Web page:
Haven’t posted in a bit, because I just got back from a trip to the Gulf Coast. I hadn’t been there since Hurricane Katrina, and wanted to see just how they were coming along. In addition to that, I had two other goals:
1. To eat my weight in fresh shrimp, oysters and assorted seafood.
2. To visit the George Ohr Museum, one of my favorite eccentrics and the “Mad Potter of Biloxi”
I easily accomplished the first goal, but was disappointed when visiting the Ohr Museum. It is a lesson in how most modern museums and exhibits go wrong. It was obvious that the professional “arts administrators” had taken over. The smallest room in the exhibit? You guessed it – the room containing George Ohr’s work.
The largest and most impressive? The “visitor center”, which is really just the offices, gift shop, and a freakin’ Starbucks!
Overall, I left feeling disappointed and ripped off. Luckily, I discovered the beautiful little colony of Ocean Springs, Mississippi, which provided an example of how to do things right.
In reading about Mississippi artists in a magazine I picked up in a coffee shop down there, I learned about Walter Anderson and the arts colony of Ocean Springs.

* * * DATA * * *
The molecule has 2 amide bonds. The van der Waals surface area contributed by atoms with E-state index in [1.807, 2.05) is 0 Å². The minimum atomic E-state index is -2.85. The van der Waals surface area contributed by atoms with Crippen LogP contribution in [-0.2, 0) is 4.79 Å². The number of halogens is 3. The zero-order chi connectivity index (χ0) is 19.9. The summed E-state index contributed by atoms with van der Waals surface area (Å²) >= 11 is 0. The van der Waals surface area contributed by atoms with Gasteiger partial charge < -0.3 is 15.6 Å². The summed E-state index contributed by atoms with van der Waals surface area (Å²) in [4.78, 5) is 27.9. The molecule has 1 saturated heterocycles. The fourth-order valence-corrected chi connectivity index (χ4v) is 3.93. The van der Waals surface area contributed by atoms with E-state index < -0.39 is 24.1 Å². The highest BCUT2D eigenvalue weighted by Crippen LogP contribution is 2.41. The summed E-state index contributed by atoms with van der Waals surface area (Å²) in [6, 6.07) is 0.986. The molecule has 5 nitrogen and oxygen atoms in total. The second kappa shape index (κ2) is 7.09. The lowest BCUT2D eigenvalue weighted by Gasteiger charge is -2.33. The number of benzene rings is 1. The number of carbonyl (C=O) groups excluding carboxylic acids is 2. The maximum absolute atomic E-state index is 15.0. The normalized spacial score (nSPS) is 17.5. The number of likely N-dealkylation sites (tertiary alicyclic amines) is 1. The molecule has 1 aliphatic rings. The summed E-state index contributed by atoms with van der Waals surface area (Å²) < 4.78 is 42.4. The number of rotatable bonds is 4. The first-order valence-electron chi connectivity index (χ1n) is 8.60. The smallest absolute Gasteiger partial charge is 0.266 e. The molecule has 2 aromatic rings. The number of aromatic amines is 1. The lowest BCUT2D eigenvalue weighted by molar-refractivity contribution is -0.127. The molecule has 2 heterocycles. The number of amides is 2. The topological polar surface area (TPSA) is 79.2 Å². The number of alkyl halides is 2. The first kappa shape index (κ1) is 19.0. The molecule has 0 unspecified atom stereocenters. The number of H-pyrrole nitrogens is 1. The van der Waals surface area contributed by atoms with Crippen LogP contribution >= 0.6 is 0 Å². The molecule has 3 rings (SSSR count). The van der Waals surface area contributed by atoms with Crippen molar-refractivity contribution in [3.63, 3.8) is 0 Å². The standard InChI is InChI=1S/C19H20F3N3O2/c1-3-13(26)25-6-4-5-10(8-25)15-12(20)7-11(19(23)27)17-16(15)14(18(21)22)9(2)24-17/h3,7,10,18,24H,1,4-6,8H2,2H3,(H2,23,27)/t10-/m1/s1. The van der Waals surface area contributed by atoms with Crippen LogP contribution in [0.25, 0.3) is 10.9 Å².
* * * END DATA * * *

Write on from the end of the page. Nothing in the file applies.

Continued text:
I wasn’t familiar with Anderson, his company, Shearwater Pottery, or any of his work, but decided to check it out. It salvaged the trip, and was a completely opposite experience to the Ohr Museum.
Why? The best answer I can give is harmony. The building was compatible with it’s surroundings, was done in a sparse, coastal style, and loaded with Anderson’s bright, somewhat primitive depictions of local flora and fauna.
It was relaxing, and invited you to dawdle the day away looking closely at all the exhibits. Unlike the commercial experience of the Ohr Museum, the Anderson Museum left me feeling peaceful and refreshed.
It was a beautiful lesson in how all the parts of anything can work together. We’ve all had the experience of being in places that just “fit”. There’s no dissonance or clash, just a feeling of calm and peacefulness. Like a Zen garden, or a favorite park.
I’ve been realizing this can apply to more than our surroundings. How many of us have parts of our lives not in harmony with the whole? Things that detract from the whole composition instead of adding?
Sometimes we feel ill at ease, anxious, or edgy, and we don’t quite know why. Maybe that’s the time to rearrange the pieces of our lives and get rid of the ones that don’t really fit.
You’ll know it when you feel it.